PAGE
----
I'm working on a sales forecasting package which should be easy to use for the end user. Given a time series with historical sales data I would like to automatically select one of the three forecasts: Auto.Arima, ETS and STLF. The idea is to split historical data into 80% train set and 20% test (holdout) set. Then run Auto.Arima, ETS, STLF and choose the one that has best MAPE on the test set.

Now comes the part that is not entirely clear to me. Once I figured out that e.g. ETS gives me the best result should I now

  1. Retrain ETS on the entire set of historical data and generate forecast using this new model? My reservation here is that after I run ETS again it may even change the class of the algorithm as well as the fit parameters which will render the MAPE I got on the test set irrelevant.
  2. Just generate the forecast using the model that was trained on the 80% train set? My problem with this approach is that we are ignoring the last 20% of data which is probably the most important information for the forecast.
  3. The third idea is to use the same model fit parameters that we got after training the model on the 80% train set. But then use the entire set of data for forecasting. This seems like a reasonable approach but I cannot figure out how to do it for ETS and STL (For Arima we can do it by supplying the original fit as the model parameter of the arima function)

Could you please let me know what is the right way to approach this problem?

  • $\begingroup$ Question is ambiguous: do you seek code in R or do you want advice on strategy? The latter would be on-topic here, except that "the right way" is difficult to determine either in general or for your datasets. $\endgroup$
    – Nick Cox
    Commented Dec 22, 2015 at 10:19
  • $\begingroup$ Hi Nick. First of all I need an advice on strategy. But in case the recommended approach is number 3 then I will need some help with implementing it in R because, as I said, I understand how to implement it for Arima (stats.stackexchange.com/questions/55937/…) but not for ETS or STL. $\endgroup$ Commented Dec 22, 2015 at 11:35
  • $\begingroup$ Software-specific advice is off-topic here. but the statistical question remains. $\endgroup$
    – Nick Cox
    Commented Dec 22, 2015 at 11:36

1 Answer 1


By using 80% and retaining 20% the dog is being wagged by the tail AND even more importantly you are using a sample of 1 origin rather than multiple origins to determine "best". A good procedure is to determine how long (periods ahead) you want to typically forecast (could be 1 period or k periods) say 3 periods for example . Now take your data set say N historical observations and build a model/assess forecasts say from 6 origins i.e. NOB-3, NOB-6 ,... NOB-18 . Construct the 6 models and project each three periods hence. Compute Mapes based upon the 6 origins. In terms of model selection make sure that you consider hybrid models using both ARIMA (memory) and deterministic structure like level shifts, time trend, seasonal pulses and pulses. These models are call Robust Transfer Functions or Dynamic Regression with Intervention Detection.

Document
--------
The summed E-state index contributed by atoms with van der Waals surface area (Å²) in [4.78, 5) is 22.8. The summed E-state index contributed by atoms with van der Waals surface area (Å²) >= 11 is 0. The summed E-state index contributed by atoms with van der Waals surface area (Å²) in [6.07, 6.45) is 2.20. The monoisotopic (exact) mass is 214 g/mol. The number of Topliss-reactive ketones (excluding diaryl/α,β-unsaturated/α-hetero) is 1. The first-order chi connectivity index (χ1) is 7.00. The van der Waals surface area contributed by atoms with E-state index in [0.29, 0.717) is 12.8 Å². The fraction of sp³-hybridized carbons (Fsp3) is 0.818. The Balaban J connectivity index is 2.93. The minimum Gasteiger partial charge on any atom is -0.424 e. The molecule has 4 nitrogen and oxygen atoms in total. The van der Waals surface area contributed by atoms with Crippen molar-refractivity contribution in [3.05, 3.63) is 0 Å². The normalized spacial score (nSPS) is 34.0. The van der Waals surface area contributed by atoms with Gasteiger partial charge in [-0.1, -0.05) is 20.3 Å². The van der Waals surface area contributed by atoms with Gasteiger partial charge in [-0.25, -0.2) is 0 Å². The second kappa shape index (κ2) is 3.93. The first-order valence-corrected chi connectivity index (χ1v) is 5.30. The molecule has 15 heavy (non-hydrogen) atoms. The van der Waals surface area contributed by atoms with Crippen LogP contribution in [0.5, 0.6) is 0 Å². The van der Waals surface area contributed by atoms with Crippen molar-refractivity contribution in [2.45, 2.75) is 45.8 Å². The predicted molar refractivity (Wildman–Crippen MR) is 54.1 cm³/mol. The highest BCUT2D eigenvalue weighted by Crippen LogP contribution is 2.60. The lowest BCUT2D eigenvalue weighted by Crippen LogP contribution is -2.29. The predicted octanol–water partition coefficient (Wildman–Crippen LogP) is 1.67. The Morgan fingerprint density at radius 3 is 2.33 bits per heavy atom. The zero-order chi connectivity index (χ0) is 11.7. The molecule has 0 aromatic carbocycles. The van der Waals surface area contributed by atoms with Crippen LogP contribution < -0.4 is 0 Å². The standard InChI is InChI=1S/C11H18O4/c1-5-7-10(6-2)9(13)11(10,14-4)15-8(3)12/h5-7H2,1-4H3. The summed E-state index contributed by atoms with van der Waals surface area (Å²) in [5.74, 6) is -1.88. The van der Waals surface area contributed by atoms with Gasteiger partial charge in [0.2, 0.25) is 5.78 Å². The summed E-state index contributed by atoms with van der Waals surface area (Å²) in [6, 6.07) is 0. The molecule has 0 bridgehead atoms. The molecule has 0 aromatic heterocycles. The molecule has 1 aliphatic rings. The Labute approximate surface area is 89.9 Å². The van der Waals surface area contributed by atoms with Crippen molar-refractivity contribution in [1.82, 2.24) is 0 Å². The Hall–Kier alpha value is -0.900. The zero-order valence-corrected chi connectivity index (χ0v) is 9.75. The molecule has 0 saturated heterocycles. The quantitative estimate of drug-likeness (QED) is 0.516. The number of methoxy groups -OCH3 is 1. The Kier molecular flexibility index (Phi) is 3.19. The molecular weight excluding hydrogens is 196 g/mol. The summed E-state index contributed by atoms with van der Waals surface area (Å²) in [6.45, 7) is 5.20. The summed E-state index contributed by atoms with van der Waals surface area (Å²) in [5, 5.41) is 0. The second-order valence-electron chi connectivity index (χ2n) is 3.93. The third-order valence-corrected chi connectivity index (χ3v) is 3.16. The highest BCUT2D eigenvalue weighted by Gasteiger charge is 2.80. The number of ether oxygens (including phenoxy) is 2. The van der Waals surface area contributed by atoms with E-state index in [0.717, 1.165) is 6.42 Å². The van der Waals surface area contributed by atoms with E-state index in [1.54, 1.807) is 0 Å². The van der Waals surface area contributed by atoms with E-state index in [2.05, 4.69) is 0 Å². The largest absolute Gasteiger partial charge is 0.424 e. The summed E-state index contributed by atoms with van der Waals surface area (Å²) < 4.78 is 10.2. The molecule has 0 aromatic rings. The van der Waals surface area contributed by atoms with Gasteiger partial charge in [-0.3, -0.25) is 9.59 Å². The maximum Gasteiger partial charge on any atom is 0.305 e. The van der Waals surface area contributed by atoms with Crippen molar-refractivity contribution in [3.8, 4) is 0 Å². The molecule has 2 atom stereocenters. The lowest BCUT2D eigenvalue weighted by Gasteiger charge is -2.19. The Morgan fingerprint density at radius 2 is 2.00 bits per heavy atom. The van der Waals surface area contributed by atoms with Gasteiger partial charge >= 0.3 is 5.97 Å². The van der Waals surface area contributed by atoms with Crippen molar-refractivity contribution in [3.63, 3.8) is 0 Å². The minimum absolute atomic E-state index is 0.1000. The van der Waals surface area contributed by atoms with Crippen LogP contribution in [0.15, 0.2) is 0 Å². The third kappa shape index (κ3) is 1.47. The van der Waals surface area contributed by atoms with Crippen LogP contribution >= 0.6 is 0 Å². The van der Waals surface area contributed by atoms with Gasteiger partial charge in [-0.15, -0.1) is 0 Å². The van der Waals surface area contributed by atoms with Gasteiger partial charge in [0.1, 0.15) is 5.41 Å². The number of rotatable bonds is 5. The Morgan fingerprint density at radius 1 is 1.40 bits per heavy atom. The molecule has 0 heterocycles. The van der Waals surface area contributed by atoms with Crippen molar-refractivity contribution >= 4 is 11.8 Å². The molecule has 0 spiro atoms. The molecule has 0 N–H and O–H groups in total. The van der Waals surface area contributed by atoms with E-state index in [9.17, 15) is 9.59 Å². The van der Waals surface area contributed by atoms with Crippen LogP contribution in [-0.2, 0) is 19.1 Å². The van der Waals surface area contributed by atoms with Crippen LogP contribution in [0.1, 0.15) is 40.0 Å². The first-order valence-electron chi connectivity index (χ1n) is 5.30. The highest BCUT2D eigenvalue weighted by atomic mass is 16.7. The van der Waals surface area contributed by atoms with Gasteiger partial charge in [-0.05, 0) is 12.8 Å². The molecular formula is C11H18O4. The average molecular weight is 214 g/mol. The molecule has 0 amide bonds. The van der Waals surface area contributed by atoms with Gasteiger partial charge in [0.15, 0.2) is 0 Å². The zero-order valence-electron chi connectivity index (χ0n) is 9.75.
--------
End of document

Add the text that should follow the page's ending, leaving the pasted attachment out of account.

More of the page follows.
• $\begingroup$ If I understood correctly you are suggesting to use the "rolling forecasting origin" method described here (otexts.org/fpp/2/5). What is still unclear to me is if I train, say, ARIMA first on NOB-3, then on NOB-6, e.t.c. then I will have 6 different models for each of the methods being cross-validated (ARIMA, ETS, STL). How should I generate the forecast once I've identified the best method. Should I now retrain the winning method on the entire set of historical data and generate the forecast using the resulting model? $\endgroup$ Commented Dec 23, 2015 at 7:51
  • $\begingroup$ "Training on NOB-3" generates 1 model based upon NOB-3 observations and is then only used to predict the next 3 ,,, thus 6 models are developed and all are used to predict 3 subsequent values. What is being measured here is the general/overall value of a particular method from 6 origins. $\endgroup$
    – IrishStat
    Commented Dec 23, 2015 at 10:35
  • $\begingroup$ I understand that. But when I've identified the best method (e.g. ETS) I want to use it to predict the 3 values in the future. Should I now train ETS on the entire set of historical data and use this new model fit to predict the 3 future values? $\endgroup$ Commented Dec 23, 2015 at 12:15
  • $\begingroup$ No...just compute the average ( over all origins) to get a measure of each method. $\endgroup$
    – IrishStat
    Commented Dec 23, 2015 at 13:19
  • $\begingroup$ @IvanLebedev, I would say, yes, retrain on the entire sample and use that to predict out of sample -- unless you suspect the data generating process to be changing over time so that the early observations are little representative of what you are going to forecast. (It seems to me that the last comment before mine addresses something else than actual out-of-sample forecasting.) $\endgroup$ Commented Dec 23, 2015 at 13:59

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